Objective. There are situations in which standard echocardiography does not adequately define the aortic arch. We sought to determine what additional information could be gained by analyzing abdominal aortic Doppler flows in coarctation. Design. Previously recorded echocardiographic data were reviewed in 70 controls and 248 patients with coarctation, including abdominal aortic values for pulsatility indices, pulse delay, and presence of early diastolic reversal. Ability of these variables to distinguish controls from coarctation patients and to assess coarctation severity was assessed. Results. Corrected maximum instantaneous gradient and all abdominal aortic flow variables were associated with severity of obstruction. Early diastolic reversal was universally absent in significant coarctation. Threshold values for other parameters associated with significant obstruction were: corrected pulse delay ≥3.4 msec1/2, pulsatility index <2.0, and systolic to diastolic velocity ratio <3.6. A combined abdominal aortic "variable" (absence of early diastolic reversal and corrected pulse delay ≥2.8 msec1/2) was found to be the best predictor of clinical coarctation status (positive predictive value = 93%, negative predictive value = 88%). Conclusions. In the absence of a ductus arteriosus, abdominal aortic Doppler parameters can reliably predict the presence of significant coarctation. When early diastolic reversal was present, obstruction was always absent. Lack of early diastolic reversal with a prolonged pulse delay was the best predictor of significant obstruction. Abdominal aortic Doppler evaluation should become a routine part of the evaluation of patients with known or suspected coarctation.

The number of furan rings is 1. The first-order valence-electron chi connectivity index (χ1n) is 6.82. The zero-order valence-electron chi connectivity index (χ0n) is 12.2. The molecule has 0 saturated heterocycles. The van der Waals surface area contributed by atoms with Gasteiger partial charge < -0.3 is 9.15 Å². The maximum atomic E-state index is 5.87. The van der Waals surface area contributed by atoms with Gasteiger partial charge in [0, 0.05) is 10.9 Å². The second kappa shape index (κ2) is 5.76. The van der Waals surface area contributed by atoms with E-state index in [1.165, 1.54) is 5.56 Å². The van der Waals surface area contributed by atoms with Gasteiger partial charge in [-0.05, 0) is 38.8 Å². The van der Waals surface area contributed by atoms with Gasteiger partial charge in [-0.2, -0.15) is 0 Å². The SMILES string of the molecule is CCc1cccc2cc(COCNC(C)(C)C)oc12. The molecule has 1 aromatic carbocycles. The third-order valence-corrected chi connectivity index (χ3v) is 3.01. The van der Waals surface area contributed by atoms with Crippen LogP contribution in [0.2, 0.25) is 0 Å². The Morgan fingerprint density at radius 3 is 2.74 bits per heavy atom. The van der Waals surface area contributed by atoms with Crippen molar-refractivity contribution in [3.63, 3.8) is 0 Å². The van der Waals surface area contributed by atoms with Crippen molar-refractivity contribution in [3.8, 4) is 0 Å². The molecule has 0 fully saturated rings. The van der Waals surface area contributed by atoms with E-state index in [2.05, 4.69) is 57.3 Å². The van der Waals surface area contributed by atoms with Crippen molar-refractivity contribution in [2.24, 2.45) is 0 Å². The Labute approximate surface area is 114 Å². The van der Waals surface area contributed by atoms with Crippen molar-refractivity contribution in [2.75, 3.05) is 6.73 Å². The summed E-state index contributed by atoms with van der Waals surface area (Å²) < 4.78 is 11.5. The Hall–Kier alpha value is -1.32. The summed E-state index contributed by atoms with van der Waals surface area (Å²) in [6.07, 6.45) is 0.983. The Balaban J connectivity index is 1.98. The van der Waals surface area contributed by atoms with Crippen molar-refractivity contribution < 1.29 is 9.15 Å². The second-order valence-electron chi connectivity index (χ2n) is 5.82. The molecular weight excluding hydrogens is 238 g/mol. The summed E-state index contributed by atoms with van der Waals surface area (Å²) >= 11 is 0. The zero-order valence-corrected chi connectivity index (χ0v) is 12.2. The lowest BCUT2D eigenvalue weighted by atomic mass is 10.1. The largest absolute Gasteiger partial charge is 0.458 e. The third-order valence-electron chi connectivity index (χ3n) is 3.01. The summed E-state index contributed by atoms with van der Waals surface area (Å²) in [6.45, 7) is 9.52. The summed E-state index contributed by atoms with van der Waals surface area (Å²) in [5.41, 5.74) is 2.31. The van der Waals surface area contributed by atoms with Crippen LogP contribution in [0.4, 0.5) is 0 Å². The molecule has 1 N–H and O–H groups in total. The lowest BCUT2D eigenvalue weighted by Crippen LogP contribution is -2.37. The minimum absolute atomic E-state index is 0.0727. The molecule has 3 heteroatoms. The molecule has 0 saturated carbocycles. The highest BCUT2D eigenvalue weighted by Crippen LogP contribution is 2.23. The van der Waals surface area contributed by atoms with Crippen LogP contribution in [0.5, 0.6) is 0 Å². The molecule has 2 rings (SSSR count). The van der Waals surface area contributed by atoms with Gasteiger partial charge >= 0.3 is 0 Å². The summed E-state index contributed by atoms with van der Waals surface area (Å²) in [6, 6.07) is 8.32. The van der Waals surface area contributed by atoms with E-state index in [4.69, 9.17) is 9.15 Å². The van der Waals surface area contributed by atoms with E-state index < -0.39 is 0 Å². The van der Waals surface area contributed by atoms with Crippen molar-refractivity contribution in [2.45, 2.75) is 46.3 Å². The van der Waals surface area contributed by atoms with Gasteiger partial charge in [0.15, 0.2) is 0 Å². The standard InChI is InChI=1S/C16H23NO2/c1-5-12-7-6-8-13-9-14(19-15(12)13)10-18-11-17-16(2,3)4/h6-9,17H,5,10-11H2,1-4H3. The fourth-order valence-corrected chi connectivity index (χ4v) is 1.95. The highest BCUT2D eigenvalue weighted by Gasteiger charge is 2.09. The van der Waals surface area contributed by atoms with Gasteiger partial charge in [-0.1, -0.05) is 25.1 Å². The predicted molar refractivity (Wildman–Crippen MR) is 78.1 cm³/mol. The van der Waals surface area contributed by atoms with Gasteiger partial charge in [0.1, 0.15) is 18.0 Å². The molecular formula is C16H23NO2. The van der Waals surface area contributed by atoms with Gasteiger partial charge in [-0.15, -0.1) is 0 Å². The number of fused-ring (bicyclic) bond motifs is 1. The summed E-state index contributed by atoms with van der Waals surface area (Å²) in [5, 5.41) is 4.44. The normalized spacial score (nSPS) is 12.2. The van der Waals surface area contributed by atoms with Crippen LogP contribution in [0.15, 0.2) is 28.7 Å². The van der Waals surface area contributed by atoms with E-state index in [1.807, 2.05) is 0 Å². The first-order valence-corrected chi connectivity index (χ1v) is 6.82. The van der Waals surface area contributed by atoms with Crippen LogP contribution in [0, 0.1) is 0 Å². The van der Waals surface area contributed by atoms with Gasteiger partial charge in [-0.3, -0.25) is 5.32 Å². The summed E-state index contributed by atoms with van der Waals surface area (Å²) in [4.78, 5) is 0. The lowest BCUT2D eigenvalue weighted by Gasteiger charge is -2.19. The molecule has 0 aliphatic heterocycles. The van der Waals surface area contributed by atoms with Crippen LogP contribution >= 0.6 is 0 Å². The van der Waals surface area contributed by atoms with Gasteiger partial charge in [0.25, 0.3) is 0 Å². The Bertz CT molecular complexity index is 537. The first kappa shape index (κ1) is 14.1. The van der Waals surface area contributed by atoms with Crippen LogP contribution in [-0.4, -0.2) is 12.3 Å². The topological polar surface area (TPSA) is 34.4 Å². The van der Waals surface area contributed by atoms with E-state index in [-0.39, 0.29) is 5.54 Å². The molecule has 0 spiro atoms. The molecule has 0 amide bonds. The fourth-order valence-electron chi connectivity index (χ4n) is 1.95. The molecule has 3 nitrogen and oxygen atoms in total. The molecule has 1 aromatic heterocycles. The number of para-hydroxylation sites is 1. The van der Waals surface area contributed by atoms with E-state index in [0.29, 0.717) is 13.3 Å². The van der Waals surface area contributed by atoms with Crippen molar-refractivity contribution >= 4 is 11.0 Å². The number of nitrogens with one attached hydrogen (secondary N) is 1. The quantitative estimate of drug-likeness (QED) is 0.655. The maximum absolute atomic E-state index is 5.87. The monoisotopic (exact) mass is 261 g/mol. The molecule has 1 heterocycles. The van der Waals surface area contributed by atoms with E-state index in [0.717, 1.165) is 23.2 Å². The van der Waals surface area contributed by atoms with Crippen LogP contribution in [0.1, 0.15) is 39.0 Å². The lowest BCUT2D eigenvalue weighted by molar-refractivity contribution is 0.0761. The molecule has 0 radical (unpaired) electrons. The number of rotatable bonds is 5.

- Clinical diagnosis
- Doppler echocardiography
ASJC Scopus subject areas
- Pediatrics, Perinatology, and Child Health
- Radiology Nuclear Medicine and imaging
- Cardiology and Cardiovascular Medicine